Jeremy Corbyn casts Punch and Judy aside at Prime Minister’s Questions

by Luke James
and Roger Bagley
in Parliament

JEREMY CORBYN led a revolution in Parliament yesterday by abandoning Punch and Judy politics to put the public’s questions to the Prime Minister.

Labour’s new leader kept his promise of a “new kind of politics” by crowdsourcing the questions for his first head-to-head with David Cameron.

More than 40,000 people responded to the call and six questions — from people identified as Maria, Stephen, Paul, Clare, Gail and Angela — were chosen.

An unprecedented Prime Minister’s Questions (PMQs) saw the Tory PM grilled over the housing crisis, tax credit cuts and stretched mental health services.

Mr Corbyn told MPs that his fresh approach was inspired by people who told him that “Parliament was out of touch and too theatrical.”

And one senior Tory MP confessed to the Star that some of his colleagues were taken aback by the Labour leader’s performance.

“It was cleverly judged by Mr Corbyn,” he admitted.

“The questions he put were good ones, and it forced Mr Cameron into a position where he had to reflect them.”

Mr Corbyn was most effective when he asked about Tory cuts to child and working tax credits, which were pushed through Parliament on Tuesday night.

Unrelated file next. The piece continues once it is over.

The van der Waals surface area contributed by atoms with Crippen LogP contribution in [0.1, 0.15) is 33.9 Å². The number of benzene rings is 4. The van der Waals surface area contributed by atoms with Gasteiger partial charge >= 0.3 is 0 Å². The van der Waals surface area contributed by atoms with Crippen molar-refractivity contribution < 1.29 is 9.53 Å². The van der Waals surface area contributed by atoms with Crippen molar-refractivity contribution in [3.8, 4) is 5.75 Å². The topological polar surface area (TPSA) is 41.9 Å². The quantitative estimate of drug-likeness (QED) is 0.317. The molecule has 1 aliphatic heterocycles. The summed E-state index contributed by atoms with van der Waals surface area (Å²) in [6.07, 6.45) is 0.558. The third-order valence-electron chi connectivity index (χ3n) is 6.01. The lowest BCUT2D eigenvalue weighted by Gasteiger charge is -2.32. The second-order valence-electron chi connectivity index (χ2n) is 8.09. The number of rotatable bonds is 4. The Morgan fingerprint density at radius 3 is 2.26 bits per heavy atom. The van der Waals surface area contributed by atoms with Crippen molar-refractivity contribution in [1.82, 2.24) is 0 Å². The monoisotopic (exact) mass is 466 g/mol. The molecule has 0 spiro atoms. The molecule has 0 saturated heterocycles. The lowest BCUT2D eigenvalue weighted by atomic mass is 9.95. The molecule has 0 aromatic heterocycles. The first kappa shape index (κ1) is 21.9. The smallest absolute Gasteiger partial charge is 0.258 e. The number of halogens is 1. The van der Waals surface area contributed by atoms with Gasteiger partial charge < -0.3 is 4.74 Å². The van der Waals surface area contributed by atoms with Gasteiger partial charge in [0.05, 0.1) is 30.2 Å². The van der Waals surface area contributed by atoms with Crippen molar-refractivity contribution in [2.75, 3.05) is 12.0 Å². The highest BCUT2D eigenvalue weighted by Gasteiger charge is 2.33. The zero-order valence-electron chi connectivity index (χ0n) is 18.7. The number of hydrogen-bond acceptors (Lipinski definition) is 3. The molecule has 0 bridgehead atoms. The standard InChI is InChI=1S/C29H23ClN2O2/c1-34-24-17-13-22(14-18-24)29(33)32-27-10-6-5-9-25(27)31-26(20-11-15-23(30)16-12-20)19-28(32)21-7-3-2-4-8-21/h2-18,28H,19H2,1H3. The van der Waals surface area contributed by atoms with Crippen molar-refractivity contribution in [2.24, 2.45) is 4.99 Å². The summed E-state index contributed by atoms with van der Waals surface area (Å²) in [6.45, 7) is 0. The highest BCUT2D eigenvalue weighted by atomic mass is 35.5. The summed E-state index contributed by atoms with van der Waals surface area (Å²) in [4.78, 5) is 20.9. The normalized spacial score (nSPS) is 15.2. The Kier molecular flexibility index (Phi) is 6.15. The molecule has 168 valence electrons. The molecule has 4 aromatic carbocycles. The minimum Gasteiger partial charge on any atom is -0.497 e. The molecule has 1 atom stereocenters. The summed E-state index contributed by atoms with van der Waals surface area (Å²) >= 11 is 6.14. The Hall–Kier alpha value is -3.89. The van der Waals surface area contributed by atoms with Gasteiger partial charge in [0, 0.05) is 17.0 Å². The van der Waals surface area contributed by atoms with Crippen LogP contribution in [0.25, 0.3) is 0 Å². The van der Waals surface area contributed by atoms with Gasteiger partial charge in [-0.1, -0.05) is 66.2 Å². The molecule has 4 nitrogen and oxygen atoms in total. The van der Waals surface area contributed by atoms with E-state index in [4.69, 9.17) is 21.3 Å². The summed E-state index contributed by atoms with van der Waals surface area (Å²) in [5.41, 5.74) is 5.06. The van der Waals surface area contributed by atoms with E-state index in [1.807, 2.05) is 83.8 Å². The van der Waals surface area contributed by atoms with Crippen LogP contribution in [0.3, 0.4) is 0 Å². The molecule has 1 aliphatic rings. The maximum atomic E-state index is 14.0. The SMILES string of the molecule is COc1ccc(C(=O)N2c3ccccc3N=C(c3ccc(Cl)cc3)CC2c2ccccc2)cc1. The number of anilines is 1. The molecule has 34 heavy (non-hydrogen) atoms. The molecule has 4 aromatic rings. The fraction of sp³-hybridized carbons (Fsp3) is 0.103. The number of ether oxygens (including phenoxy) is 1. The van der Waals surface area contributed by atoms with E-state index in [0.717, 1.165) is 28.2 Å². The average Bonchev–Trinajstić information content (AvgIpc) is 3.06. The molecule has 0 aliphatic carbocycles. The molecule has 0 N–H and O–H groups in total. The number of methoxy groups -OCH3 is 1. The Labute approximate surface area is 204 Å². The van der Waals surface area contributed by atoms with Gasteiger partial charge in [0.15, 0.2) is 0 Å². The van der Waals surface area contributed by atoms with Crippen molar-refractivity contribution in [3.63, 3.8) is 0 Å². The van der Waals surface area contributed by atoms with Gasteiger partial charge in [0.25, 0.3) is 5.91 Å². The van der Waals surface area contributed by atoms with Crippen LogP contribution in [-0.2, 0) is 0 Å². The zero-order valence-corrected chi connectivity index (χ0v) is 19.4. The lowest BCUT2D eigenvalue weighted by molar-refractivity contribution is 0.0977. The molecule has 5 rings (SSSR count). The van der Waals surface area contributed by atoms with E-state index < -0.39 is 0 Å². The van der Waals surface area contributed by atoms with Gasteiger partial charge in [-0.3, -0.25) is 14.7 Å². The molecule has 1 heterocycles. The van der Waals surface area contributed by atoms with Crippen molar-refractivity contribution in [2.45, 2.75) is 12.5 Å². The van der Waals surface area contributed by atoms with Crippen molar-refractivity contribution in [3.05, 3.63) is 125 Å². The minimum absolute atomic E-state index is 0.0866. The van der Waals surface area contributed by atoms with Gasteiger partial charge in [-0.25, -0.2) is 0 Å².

The cuts will mean families losing £1,000 a year, according to the Institute for Fiscal Studies (IFS).

Mr Corbyn, who received over 1,000 questions about tax credits, read one “heartfelt” submission from Paul, who asked: “Why is the government taking tax credits away from families?

“We need this money to survive so our children don’t suffer.”

Another about tax credit cuts from Clare, a mum-of-five who works part-time, simply asked: “How is this fair?”

Mr Cameron claimed he was embracing the new style of serious questions and answers, and said he could find common ground with Mr Corbyn on mental health services.

But he resorted to Bullingdon club tactics in his response to scrutiny over tax credits, accusing Labour of wanting a return to “the days of unlimited welfare.

“I say that a family that chooses not to work shouldn’t be better off than a family that chooses to work,” the PM bellowed, to the delight of his backbenchers.

On a day when unemployment rose for the third consecutive quarter, Mr Corbyn calmly replied: “Many people don’t have that choice.

“Many people live in a difficult situation and rely on the welfare state in order to survive.”

Political pundits who craved a confrontation branded the exchange “boring,” but Mr Corbyn won praise from the public on social media.

Labour MPs also rallied behind their new leader, giving him a huge cheer on his despatch box debut.

Giving her verdict on Mr Corbyn’s performance, shadow health secretary Heidi Alexander told the Star: “It was a breath of fresh air.

“The public are crying out for politics to be done in a different way.”

Parliamentary Labour Party chairman John Cryer said the new leader’s approach had “put Cameron on the back foot.”

And deputy party leader Tom Watson said: “How refreshing that, for the first time in years, we had intelligent debate at PMQs.

“If Jeremy is going to carry on like this, I might keep turning up.”

A Labour spokeswoman suggested that Mr Corbyn would not crowdsource all six questions from the public every week.

“We’re looking at things we can do to keep changing PMQs and end Punch and Judy politics,” she said.

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